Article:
Hyper shiny, filled with incredible light shows and occasional big-power punch-ups delivered by artist Marcelo Costa, Radiant Black looks from the outside like a great, wild ride, a book with big energy and big vibes of a really youthful Iron Man book.
The sad truth of the matter, however, is that Radiant Black isn’t sure where it needs to go — which characters to dedicate time to, which non-super dilemmas, or how, exactly, to get to the point in the story where the concept opens up and the real, post-origin story begins, with the implied Power Ranger/Voltron vibe of the book nowhere in evidence.
Our main character is Nathan, a failed writer with a mopey, self-defeatist attitude and an impossible amount of debt. He’s moved home to his parents’ house in Illinois and struck back up a neglected friendship with Marshall, a movie buff who never left. An incredible uphill struggle is made — by the character, by the reader, by the comic itself — with the character’s crippling inability to write. This is after the book introduces us to the micro-black hole-powered super-suit that is implied to be the true story of the book, but which fails to alter the character’s life in any perceivable way.
Look, every fiction writer in the world has a story in them about a writer who is concerned with how writing is hard, actually. It’s part of the cultural DNA, a relic of the echo chamber that is writers writing for writers, and it’s as sappy and hackneyed a woe-is-me trope in comic book form as it is in any medium, but it reaches all new lows when an entire issue of a superhero book about cosmic flight suits avoids any actual super-powered conflict to focus, instead, on some poorly implemented brainstorming about a not-very-good short story our protagonist is failing to write. This certainly makes the third issue of the story its least effective, but it’s only a symptom of a much larger problem in Radiant Black: mismanagement of the story’s time.
Over the course of the six issues collected in (Not So) Secret Origin, we are introduced to the Radiant suit, a second (red) suit with which Radiant Black has recurring conflicts, and an abstract dream-quest robo-monstrosity who provides cryptic but ultimately uninteresting portents of doom. All of these concepts are presented almost in the background of the first four issues as the book tries to grind some life into its static, shallow cast and its larger, more personal lives. It seems the team behind the book understands their failures all too well, because the book actually gains momentum — and lays out its larger Go! Go! Power Rangers trajectory — after it effectively kills off its wooden lead, presents actual sci-fi superpower stakes, and introduces a villain in its fifth issue. All that stilted, teeth-grindingly dull establishing of character is wiped away, providing backup protagonist Marshall a tiny bit of motivation to become a better, more driven character.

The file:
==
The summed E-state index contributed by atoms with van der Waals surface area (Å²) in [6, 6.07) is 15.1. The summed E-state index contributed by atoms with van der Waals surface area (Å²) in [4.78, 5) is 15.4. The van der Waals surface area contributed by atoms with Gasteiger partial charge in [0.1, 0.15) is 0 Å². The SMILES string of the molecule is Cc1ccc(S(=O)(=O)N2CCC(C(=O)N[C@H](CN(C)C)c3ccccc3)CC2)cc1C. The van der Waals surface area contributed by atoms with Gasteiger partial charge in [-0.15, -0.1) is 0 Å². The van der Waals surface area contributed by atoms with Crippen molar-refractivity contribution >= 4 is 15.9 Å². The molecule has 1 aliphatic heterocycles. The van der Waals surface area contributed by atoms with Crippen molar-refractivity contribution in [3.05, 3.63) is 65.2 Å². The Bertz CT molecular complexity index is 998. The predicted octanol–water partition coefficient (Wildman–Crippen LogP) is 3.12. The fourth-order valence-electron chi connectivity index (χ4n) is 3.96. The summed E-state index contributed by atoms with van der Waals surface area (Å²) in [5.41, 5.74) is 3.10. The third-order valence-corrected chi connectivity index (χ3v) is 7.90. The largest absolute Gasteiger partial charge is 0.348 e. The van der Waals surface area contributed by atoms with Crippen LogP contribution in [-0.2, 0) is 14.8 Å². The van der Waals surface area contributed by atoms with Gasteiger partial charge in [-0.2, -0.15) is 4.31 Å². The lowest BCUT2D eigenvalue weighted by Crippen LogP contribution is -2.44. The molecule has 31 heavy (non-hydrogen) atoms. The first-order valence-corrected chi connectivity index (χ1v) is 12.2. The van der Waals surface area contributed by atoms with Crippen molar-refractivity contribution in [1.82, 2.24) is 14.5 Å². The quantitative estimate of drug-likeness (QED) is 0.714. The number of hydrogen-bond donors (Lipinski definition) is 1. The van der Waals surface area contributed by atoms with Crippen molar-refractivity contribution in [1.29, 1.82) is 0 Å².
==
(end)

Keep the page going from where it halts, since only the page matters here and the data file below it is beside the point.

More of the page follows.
The standout issue of the collection is issue #6, which is a quick, concise, and emotionally powerful origin story for the Red Radiant; this only manages to highlight all that wasted time and space in the first four issues. In 22 streamlined, emotionally real pages, the character of Satomi is established, her relationships honestly defined, and a firm motivation provided for her, all while managing to give her a compelling and action-packed introduction to her Radiant suit. Bing, bang, boom, a much more interesting character is presented in a quarter of the time it took for mopey ass Nathan to lose brain function and hand over the keys to his black hole Iron Man suit.
For all my griping — and all the spinning of the book’s wheels — the final two issues of this collection reignited my excitement, making me much more willing to join the adventure in progress; the radical upset of real action in the fifth issue had the effect of a conceptual defibrillator, jolting the book to running speed and setting its sights on eventual (and thankful) action. Somehow, in the small real estate of two issues, Kyle Higgins turns the whole enterprise around and commits to a stronger narrative direction, providing guest artists Eduardo Ferigato and Darko Lafuente room to shine with actual super-heroics and villainy. Delivering the Radiant Black suit to a character with sudden pathos and a revenge complex, then finally introducing the larger, rainbow-colored Radiant squad (and their foil) corrects course in a major way, and the next issue — also out this week — stands ready to either deliver the series into its own action. . . or tumble the book back into its shaky self-indulgence.
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